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Learn the Lingo of Assisted Care

Key terms to know when exploring nursing homes

The Langugae of assisted care

Daniel Hennessy

It is important to understand the differences in the types of assisted living available.

When searching for professional nursing care for a loved one, all of the terminology and nuances can be overwhelming. Here is a guide to get you started on the basics:


  • Skilled nursing facility is the official term for a nursing home that meets the requirements to be eligible for Medicare and Medicaid payments. Nursing care must be available 24 hours a day (including a full-time registered nurse) and a doctor must supervise medical care and record the treatment that each resident receives.
  • Assisted living facilities (ALFs) are lower-cost alternatives to nursing homes for people who are largely able to take care of themselves. ALFs do provide some help with daily activities and a range of amenities, but they don’t typically provide medical assistance.
  • Activities of daily living (ADLs) are the tasks a person must be able to do unassisted in order to live independently. The core activities include bathing, dressing, eating, using the bathroom, “transferring” (getting out of bed or up from a chair, for example) and walking. A nursing home will ask new residents how many ADLs they need assistance with.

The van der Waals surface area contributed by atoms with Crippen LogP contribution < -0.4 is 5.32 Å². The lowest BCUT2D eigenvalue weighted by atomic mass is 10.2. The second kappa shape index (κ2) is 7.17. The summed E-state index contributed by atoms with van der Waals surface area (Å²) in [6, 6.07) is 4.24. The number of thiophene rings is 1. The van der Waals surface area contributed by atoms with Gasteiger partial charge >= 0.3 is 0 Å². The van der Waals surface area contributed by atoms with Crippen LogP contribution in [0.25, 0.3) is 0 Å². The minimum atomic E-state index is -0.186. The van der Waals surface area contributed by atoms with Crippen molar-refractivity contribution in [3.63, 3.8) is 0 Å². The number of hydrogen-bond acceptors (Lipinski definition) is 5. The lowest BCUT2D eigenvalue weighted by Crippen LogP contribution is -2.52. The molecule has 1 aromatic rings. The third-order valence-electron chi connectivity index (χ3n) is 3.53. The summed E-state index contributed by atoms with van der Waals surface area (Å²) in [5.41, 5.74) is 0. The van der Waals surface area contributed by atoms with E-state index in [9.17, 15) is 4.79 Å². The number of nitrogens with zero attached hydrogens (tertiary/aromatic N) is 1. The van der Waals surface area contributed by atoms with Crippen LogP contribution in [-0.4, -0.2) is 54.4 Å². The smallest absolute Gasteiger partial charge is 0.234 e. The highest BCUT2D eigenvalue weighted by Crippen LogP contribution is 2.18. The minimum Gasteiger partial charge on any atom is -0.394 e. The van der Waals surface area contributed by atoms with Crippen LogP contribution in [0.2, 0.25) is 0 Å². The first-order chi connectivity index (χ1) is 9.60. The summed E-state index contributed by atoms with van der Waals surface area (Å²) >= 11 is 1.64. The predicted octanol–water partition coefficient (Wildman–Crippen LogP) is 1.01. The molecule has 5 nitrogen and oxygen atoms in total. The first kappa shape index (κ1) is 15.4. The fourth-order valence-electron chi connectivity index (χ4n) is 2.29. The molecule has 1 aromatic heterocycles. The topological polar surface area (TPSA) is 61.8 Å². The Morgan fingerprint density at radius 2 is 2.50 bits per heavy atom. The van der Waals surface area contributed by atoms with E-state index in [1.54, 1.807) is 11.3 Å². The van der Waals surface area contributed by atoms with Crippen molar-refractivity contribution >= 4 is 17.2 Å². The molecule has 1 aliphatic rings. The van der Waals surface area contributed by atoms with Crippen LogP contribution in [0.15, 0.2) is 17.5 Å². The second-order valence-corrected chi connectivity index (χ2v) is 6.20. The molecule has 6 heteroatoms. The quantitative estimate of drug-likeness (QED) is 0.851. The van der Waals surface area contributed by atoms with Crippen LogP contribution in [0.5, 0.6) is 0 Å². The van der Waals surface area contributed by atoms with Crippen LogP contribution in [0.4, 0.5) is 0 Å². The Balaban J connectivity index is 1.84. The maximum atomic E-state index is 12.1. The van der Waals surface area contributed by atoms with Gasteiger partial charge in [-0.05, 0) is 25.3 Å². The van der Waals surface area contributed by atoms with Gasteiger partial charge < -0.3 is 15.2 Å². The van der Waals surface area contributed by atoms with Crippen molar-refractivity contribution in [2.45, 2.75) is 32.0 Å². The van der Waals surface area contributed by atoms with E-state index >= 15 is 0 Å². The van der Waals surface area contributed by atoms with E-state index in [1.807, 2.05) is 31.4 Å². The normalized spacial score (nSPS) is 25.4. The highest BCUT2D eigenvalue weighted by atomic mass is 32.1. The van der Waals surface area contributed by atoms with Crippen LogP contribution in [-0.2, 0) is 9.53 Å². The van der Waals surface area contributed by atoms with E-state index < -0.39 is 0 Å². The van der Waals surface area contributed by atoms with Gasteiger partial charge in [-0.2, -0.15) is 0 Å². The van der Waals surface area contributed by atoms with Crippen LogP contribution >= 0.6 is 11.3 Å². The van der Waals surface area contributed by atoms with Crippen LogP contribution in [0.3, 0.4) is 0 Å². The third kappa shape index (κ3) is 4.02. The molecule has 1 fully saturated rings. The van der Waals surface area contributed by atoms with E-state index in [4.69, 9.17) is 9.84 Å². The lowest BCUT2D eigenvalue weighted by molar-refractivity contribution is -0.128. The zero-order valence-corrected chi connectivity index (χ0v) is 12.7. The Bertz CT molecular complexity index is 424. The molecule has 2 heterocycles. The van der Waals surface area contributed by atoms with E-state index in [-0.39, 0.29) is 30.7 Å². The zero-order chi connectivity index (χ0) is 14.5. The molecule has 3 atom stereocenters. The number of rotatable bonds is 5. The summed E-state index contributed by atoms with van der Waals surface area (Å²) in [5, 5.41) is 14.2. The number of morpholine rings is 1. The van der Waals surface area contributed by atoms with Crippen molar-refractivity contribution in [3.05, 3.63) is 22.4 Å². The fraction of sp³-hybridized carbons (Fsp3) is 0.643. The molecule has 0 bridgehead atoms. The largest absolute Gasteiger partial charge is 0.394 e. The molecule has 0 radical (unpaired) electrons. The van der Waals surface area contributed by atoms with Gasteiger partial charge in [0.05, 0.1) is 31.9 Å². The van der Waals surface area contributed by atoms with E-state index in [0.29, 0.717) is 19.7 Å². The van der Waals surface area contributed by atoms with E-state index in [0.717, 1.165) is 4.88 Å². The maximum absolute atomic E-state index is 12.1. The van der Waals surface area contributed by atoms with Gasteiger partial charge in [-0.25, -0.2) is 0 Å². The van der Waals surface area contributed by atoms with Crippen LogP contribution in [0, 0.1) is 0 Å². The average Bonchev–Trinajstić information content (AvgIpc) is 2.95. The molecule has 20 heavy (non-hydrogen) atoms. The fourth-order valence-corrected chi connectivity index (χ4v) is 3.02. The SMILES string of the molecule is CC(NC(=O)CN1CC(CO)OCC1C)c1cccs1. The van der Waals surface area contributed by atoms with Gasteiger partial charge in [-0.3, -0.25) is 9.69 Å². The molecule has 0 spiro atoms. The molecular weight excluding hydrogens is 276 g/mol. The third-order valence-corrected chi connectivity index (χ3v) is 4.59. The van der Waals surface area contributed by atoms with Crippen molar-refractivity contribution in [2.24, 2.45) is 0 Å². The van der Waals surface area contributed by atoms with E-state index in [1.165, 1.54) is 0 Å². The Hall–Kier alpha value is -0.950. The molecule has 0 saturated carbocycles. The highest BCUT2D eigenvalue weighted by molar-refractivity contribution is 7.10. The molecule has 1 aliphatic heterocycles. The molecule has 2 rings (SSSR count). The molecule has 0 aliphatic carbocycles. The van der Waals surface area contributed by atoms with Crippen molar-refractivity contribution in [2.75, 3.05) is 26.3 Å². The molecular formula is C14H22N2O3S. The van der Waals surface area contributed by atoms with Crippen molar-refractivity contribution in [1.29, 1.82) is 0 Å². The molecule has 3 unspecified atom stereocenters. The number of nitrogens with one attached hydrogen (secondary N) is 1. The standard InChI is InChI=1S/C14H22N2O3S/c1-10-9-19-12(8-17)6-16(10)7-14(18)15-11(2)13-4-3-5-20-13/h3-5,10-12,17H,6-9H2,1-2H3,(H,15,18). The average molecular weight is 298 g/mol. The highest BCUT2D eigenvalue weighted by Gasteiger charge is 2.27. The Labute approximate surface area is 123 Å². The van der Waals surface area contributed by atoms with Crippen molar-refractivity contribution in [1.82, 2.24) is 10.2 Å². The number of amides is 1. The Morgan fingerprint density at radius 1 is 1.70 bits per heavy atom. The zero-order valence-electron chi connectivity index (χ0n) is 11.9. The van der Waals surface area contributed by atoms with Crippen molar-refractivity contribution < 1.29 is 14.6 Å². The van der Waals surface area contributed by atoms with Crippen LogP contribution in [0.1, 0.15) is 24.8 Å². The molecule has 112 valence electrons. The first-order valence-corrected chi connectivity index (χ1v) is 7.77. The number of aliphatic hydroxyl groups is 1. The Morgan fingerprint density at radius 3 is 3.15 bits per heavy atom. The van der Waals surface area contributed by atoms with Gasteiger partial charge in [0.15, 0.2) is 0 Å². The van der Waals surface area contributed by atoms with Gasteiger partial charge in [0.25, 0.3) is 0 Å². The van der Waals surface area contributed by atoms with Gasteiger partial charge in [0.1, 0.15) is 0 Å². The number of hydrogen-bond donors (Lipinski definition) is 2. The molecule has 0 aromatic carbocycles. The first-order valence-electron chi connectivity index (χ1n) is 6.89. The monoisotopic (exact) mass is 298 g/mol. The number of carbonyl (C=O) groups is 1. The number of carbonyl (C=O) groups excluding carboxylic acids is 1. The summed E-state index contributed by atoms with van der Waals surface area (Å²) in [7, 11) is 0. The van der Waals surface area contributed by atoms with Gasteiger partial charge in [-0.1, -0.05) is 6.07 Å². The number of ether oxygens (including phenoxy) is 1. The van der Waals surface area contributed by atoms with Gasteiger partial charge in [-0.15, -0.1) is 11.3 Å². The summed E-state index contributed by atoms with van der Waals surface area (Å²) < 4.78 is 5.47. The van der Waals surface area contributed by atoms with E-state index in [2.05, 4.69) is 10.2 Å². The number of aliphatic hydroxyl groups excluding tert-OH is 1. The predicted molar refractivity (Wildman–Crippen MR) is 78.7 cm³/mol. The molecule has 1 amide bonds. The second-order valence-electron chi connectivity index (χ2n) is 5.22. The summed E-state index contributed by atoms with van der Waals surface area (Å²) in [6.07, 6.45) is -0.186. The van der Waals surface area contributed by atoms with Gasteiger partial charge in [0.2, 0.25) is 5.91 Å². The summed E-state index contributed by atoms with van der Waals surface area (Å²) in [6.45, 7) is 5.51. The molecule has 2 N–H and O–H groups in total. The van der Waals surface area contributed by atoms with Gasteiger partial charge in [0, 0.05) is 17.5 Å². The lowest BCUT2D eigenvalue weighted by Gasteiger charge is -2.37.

• Home- and community-based services are programs that provide needed ongoing care to patients in their own residence or community, rather than in an institutional setting. These options typically appeal to people who prefer to stay in their home as long as possible and need help with only a few of their daily activities. 
  • Registered nurses (RNs) usually hold either an associate degree or a bachelor’s degree in nursing, have passed the exam given by the National Council of State Boards of Nursing and also have passed all of the state’s licensing requirements. RNs are widely considered to be key components in the quality of care at a nursing home.
  • Memory-care living facilities are retirement communities or nursing homes for people with Alzheimer’s or other memory-related diseases.
  • Continuing care retirement communities offer independent living, assisted living and nursing home care on one campus, so residents don’t have to move as their needs change.

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